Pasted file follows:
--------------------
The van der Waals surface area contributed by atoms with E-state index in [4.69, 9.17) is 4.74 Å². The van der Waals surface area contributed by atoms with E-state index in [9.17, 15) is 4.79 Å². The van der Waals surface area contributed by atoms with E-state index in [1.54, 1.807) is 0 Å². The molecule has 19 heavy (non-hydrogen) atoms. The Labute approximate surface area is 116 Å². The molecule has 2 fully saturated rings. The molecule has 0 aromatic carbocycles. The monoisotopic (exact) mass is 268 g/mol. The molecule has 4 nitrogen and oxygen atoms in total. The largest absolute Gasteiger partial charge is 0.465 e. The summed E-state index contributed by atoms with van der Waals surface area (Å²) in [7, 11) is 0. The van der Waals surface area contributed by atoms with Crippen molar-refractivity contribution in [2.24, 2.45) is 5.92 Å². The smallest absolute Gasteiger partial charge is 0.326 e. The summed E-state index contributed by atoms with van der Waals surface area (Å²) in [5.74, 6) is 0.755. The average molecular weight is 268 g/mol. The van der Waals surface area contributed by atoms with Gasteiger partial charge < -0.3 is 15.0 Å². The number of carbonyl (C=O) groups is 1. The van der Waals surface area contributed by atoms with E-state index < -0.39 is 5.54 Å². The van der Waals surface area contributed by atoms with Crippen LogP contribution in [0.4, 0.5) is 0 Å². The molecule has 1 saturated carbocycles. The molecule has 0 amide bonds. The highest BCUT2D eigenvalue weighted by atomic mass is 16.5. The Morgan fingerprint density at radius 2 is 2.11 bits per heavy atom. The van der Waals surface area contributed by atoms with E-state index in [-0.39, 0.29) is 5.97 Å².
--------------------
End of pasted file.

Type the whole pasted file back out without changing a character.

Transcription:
The van der Waals surface area contributed by atoms with E-state index in [4.69, 9.17) is 4.74 Å². The van der Waals surface area contributed by atoms with E-state index in [9.17, 15) is 4.79 Å². The van der Waals surface area contributed by atoms with E-state index in [1.54, 1.807) is 0 Å². The molecule has 19 heavy (non-hydrogen) atoms. The Labute approximate surface area is 116 Å². The molecule has 2 fully saturated rings. The molecule has 0 aromatic carbocycles. The monoisotopic (exact) mass is 268 g/mol. The molecule has 4 nitrogen and oxygen atoms in total. The largest absolute Gasteiger partial charge is 0.465 e. The summed E-state index contributed by atoms with van der Waals surface area (Å²) in [7, 11) is 0. The van der Waals surface area contributed by atoms with Crippen molar-refractivity contribution in [2.24, 2.45) is 5.92 Å². The smallest absolute Gasteiger partial charge is 0.326 e. The summed E-state index contributed by atoms with van der Waals surface area (Å²) in [5.74, 6) is 0.755. The average molecular weight is 268 g/mol. The van der Waals surface area contributed by atoms with Gasteiger partial charge < -0.3 is 15.0 Å². The number of carbonyl (C=O) groups is 1. The van der Waals surface area contributed by atoms with E-state index < -0.39 is 5.54 Å². The van der Waals surface area contributed by atoms with Crippen LogP contribution in [0.4, 0.5) is 0 Å². The molecule has 1 saturated carbocycles. The molecule has 0 amide bonds. The highest BCUT2D eigenvalue weighted by atomic mass is 16.5. The Morgan fingerprint density at radius 2 is 2.11 bits per heavy atom. The van der Waals surface area contributed by atoms with E-state index in [-0.39, 0.29) is 5.97 Å².